NEW YORK The
U.S. Commerce Departments preliminary ruling in an oil
country tubular goods (OCTG) anti-dumping investigation may
foreshadow unfavorable rulings in other pending trade cases,
according to Goldman Sachs Group Inc.
"Of all the trade
cases filed in the United States, OCTG seemed to have the
strongest argument in our view as almost 60 percent of market
share is controlled by imports," analysts wrote in a note. "We
believe this unfavorable ruling does not bode well for other
trade cases, especially against rebar imports as rebar imports
constitute only 14 percent of the U.S. rebar market."
rulingCommerces International Trade Administration
assessed no dumping margins on South Korean OCTG producers and
smaller-than-expected duties on other countries (
amm.com, Feb. 18)has not changed Goldman
Sachs overall bullish view on Pittsburgh-based U.S. Steel
Corp., one of the petitioners in the trade case, due to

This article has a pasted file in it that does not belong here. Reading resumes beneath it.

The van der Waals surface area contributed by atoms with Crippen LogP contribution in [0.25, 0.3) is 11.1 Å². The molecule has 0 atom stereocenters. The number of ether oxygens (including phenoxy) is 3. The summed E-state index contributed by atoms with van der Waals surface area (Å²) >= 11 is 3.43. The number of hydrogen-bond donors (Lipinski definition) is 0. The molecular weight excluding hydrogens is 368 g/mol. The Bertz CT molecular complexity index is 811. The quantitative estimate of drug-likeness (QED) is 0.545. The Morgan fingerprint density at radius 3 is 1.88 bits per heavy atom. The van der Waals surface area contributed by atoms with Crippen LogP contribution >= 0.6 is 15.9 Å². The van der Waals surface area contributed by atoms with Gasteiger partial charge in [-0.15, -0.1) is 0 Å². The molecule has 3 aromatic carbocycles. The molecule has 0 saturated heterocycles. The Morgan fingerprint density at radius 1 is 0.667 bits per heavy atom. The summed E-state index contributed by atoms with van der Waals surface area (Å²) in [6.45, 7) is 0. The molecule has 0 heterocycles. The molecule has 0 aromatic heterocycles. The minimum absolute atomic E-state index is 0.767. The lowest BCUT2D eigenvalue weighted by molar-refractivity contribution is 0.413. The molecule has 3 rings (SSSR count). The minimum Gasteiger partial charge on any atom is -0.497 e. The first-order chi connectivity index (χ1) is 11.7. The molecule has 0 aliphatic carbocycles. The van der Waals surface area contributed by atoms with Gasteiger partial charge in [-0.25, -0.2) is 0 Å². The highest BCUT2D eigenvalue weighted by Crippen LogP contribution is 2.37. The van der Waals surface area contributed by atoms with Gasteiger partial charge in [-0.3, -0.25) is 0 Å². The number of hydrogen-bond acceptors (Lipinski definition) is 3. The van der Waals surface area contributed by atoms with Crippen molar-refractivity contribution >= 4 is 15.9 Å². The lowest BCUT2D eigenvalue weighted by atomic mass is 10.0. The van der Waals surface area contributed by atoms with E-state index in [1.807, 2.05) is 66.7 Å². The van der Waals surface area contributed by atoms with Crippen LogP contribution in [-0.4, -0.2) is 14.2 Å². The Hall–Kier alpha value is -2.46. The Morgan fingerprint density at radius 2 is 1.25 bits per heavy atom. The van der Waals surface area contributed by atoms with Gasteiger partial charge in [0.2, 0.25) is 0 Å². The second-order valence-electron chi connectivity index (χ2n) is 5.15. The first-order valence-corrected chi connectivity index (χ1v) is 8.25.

improving steel market fundamentals.
"The OCTG trade case
was just a small incentive in our positive view on (U.S.
Steel), but not a fundamental driver of our thesis. We are
buyers on any dip in U.S. Steel on the back of this news," the
There also is a chance
that the final determinations in the OCTG trade case could
differ materially from the preliminary results, the analysts
said, noting that in a 2009 case against Chinese OCTG the
preliminary dumping margin for Tianjin Pipe (Group) Corp. was
zero but the final ruling assessed a 99-percent dumping
"Although we are not
anticipating any major reversal in these recent preliminary
duties, based on past experience some of these decisions could
turn out to be more positive in the final (Commerce)
determination," New York-based Goldman Sachs said.